Scottish and Irish Peers
The Scottish peerage is entitled to be represented in the House of Lords by sixteen and the Irish peerage by twenty-eight elected representatives. The former are elected at the beginning of each new Parliament, the latter for life. These representative peers enjoy all the privileges enjoyed by peers of England. All other Scottish and Irish peers enjoy all privileges except those of a seat in the Lords and sitting upon the trial of peers.
Actually the representation of both the Scottish and Irish peerage in the House of Lords is substantially greater than would appear from the figures given above, as many holders of peerages in those countries also hold peerages of Great Britain or of the United Kingdom - "Imperial" peerages, as the latter are often termed for the sake of convenience and clarity .
The Act of Union between England and Scotland made no provision for additions to the Scottish peerage. Thus no new Scottish peerages have been created since 1707, and this category is a diminishing one as peerages become extinct for lack of heirs.
The Act of Union between Great Britain and Ireland did provide for additions to the purely Irish peerage, and, in fact, a number of such creations were subsequently made. At one time Prime Ministers found it useful as a way of recommending to the Crown a reward for political or other services which did not involve adding to the number of Peers of Parliament. But the custom fell into disuse, and since 1868, when the Barony of Rathdonnell was created, there has been only one other creation in the Irish peerage.
This was the Barony of Curzon of Kedleston, conferred in 1898 on the then Mr. George Nathaniel Curzon on his appointment as Viceroy and Governor-General of India. In practice the Governors-General of India were always peers, but Mr. Curzon intended at that time to return to his political career in the House of Commons at the end of his term in India, and it was to allow for this that his barony was created in the peerage of Ireland. There can be no doubt that this will prove to be the last Irish creation, since the only part of Ireland now remaining under the Crown is Northern Ireland.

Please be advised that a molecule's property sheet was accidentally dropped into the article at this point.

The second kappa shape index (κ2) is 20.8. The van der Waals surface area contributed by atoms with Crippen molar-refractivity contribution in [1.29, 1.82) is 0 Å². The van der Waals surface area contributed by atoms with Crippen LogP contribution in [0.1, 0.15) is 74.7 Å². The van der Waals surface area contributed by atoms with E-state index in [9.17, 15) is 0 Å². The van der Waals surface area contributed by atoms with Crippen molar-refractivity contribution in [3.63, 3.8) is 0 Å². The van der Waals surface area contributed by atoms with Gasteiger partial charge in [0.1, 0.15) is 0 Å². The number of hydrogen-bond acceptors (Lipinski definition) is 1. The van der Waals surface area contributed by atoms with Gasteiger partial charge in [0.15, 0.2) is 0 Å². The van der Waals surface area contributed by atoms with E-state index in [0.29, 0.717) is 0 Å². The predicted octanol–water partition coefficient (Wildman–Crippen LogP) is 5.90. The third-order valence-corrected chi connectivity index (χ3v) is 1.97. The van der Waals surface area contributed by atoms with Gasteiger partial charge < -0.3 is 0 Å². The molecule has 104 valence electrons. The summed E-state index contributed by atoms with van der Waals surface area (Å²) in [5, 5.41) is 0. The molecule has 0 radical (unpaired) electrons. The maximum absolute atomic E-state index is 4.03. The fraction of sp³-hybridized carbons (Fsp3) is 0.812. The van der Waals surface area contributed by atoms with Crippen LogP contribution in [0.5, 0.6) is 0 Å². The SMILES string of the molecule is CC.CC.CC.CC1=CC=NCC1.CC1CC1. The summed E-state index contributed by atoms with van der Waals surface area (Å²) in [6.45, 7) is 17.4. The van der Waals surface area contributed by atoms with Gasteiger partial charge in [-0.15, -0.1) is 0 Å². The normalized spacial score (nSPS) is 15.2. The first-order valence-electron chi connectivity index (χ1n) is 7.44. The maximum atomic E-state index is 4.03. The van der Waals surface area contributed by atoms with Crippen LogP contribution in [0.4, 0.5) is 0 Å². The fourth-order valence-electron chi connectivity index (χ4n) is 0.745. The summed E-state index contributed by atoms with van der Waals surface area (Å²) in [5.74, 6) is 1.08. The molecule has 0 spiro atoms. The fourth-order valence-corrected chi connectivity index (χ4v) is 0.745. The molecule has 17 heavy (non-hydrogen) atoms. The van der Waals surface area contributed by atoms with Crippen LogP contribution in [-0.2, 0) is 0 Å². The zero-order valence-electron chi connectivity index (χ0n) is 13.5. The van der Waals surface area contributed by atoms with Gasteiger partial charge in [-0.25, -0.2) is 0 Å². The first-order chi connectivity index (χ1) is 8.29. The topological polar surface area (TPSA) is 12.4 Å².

It would appear equally certain that it is only a matter of time before Irish peers as such disappear altogether from the House of Lords, for the simple reason that there is now no machinery for electing fresh representative peers in the place of those who die. The procedure in such cases was last set out in an Act of Parliament passed during the earlier years of Queen Victoria's reign. This provided that in the event of a vacancy a writ was to be issued to the Chancellor of Ireland directing him to cause writs to be issued by the Clerk of the Crown in Ireland to the peers entitled to vote in the election of a representative peer.
In the Treaty which set up the Irish Free State no provision was made for the election of representative peers under the new regime - whether by design or merely because the point was overlooked has never been made quite clear. The fact remains that there has not since been a Chancellor of Ireland or a Clerk to the Crown in Ireland and there is thus no legal machinery by which fresh elections can be carried out.
It is more than twenty years since the last election and in the interval the number of representative peers has been reduced to five. They are the Earls of Drogheda, Roden, and Kilmorey, Viscount de Vesci and Lord Farnham .
The question was raised in the House of Commons in May of 1927, and Mr. Baldwin, the then Prime Minister, replied that the Government were advised that "no fresh elections can take place in present circumstances". There the matter rests and seems likely to rest.
 The passing of the Peerage Act 1963 has completely nullified Heywood's comments about Scottish representative peers. Section 4 of that Act states: The holder of a peerage in the peerage of Scotland shall have the same right to receive writs of summons to attend the House of Lords, and to sit and vote in that House as a holder of a peerage in the peerage of the United Kingdom; and the enactments relating to the election of Scottish representative peers shall cease to have effect.
 Further to Heywood's comments about the Irish representative peers, the last Irish representative peer, the Earl of Kilmorey, died in 1961. Unfortunately the Peerage Act 1963 did not deal with the general position of Irish peers, and there are currently 69 members of the Peerage of Ireland who do not hold an "Imperial" peerage and the holders of their title have never been a Peer of Parliament in London. These are all marked with an asterisk (*) in this work. The whole question of Irish representative peers is now, following the House of Lords Act 1999, purely academic.